I see love in his eyes when he looks at me, and I have grown from a long-suffering kind of love to deep affection for him and the way God crafted him. When we crash, I can help us both understand what’s happening and what might be the way forward. Shepherd sharpens my iron, but even better than that, he brings me joy.

Are you familiar with the enneagram? If so, what has been your experience with it? If not, are you interested in it? Which crumb will you pick up next?



Alice Fryling, Mirror for the Soul: A Christian Guide to the Enneagram

Ian Morgan Cron and Suzanne Stabile
The Road Back to You: book and podcast

Don Richard Riso and Russ Hudson
Book: The Wisdom of the Enneagram
Website: The Enneagram Institute

Elizabeth Wagele, The Enneagram of Parenting


This is The Grove and we want to hear from you! You can link up your blog post, or share your practices, ponderings, wisdom, questions, ideas, and creative expressions with us in the comments below.

Here’s our Instagram collection from this week using #VelvetAshesPersonality. You can add yours!


  1. Jennifer September 21, 2017

    YES!! I am a one who is married to a seven!! And it has helped our relationship so much, especially when it comes to believing the best about each other, to understand that we are motivated by completely different things.
    How interesting that God has placed a seven in both our lives, as a one’s “direction of integration” is to take on more characteristics of a seven!! At first I really didn’t like that idea, but I’m growing and I’ve come to see that it’s true, being able to value “fun” is balancing for me.

    1. Kimberly Todd September 22, 2017

      Hi Jennifer, what humble insight. I love it. I, too, find it grace that Shep and I share an arrow. Keep on integrating. =)

  2. Amy Young September 21, 2017

    Kim, thank you for this article and fleshing out of what the enneagram looks like in real time. My Connection Group talked about the Enneagram and your post will help take our conversation further and deeper. Thank you!!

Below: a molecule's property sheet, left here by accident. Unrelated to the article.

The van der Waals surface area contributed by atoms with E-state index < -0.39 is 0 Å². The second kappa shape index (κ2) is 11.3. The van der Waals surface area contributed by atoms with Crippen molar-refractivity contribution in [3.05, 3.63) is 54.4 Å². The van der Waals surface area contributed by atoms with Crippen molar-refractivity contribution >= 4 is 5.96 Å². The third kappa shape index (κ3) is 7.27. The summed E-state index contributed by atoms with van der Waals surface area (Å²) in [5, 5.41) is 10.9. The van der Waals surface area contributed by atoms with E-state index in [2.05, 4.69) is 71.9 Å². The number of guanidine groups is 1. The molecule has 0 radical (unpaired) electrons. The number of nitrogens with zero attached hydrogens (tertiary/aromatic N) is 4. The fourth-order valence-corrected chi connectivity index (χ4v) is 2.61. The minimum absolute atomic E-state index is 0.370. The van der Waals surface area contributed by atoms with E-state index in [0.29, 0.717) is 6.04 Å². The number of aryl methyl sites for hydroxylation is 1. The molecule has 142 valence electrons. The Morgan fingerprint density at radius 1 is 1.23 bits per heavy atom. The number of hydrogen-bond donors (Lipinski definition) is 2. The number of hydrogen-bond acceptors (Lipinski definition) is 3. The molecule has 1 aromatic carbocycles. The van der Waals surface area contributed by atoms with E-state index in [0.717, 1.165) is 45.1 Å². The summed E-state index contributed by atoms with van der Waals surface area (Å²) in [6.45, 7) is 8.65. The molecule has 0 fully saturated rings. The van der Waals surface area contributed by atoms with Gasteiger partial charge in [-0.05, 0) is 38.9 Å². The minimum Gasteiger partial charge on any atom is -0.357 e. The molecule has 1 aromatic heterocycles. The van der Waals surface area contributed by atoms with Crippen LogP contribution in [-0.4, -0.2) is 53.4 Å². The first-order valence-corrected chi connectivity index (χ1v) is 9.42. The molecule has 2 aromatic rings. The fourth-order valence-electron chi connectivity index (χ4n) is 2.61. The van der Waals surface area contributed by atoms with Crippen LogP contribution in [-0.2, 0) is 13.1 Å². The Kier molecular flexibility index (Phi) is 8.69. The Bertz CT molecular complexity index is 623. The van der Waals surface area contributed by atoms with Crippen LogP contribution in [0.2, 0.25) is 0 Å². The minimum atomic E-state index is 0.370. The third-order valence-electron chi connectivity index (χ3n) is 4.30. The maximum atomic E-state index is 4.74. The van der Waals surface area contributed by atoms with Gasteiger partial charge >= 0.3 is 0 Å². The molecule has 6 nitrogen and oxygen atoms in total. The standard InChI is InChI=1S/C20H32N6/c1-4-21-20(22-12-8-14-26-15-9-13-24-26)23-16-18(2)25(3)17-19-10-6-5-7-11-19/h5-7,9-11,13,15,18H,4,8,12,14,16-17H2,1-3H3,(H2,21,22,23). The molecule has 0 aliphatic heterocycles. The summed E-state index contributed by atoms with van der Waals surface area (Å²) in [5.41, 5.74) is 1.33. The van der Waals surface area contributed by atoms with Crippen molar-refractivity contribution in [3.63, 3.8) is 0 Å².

1. Kimberly Todd September 22, 2017


  3. mandy falgout September 21, 2017

    I am curious about all of this too. At pre field training we did an inventory, the DISC, and it was so interesting to learn about my husband and I. I would love to know more and what resources are better suited for Christians. I did the online enneagram thing at Ian Cron’s site. I’d love to learn more.


    1. Kimberly Todd September 22, 2017

      Hi Mandy, I love that Curiosity preceded Personality at VA. What a brilliantly matched pair of themes (nod to Amy). Heed that curiosity and see where it takes you. There’s an overwhelming amount of information and inventories, though. May I suggest getting really quiet to listen for the Spirit’s nudge towards which source is suited for you now. Of the crumbs I listed, The Road Back to You and Alice Fryling’s book are both approached from the Christian tradition. Two others (that I haven’t read yet) are:
      Richard Rohr on the enneagram from a Christian perspective:
      And there’s a hot-off-the-press book about the enneagram and spiritual growth:
      Happy trails to you.

  4. Keri September 21, 2017

    The beginning made me laugh because that is similar to how and why I finally took this inventory. I am still early on the journey, but it looks like I am a 2w9. I have been such an MBTI nerd that it is a challenge to shake free from what I know and venture out. I am trusting him to give me insights that he will use to transform me. I ask that for each of us. Blessings to you, Kim.

    1. Kimberly Todd September 22, 2017

      Hi Keri, I receive those blessings. I think you’ll find the enneagram enlightens and expands the work you’ve already done with the MBTI. Journey on. =)

  5. Kelly September 22, 2017

    Love exploring the enneagram! Currently reading The Road Back to You. So fascinating! I am finding it true as I study enneagram and also read Emotionally Healthy Spirituality (with our team)- that knowing ourselves is vital to knowing God. Thanks for this fun week!

    1. Kimberly Todd September 22, 2017

      What a great pairing – TRBTY and EHS! Such an insightful truth, that to know self and God are intimately entwined. Thanks for reading and participating this week, Kelly!

  6. Ruth Felt September 22, 2017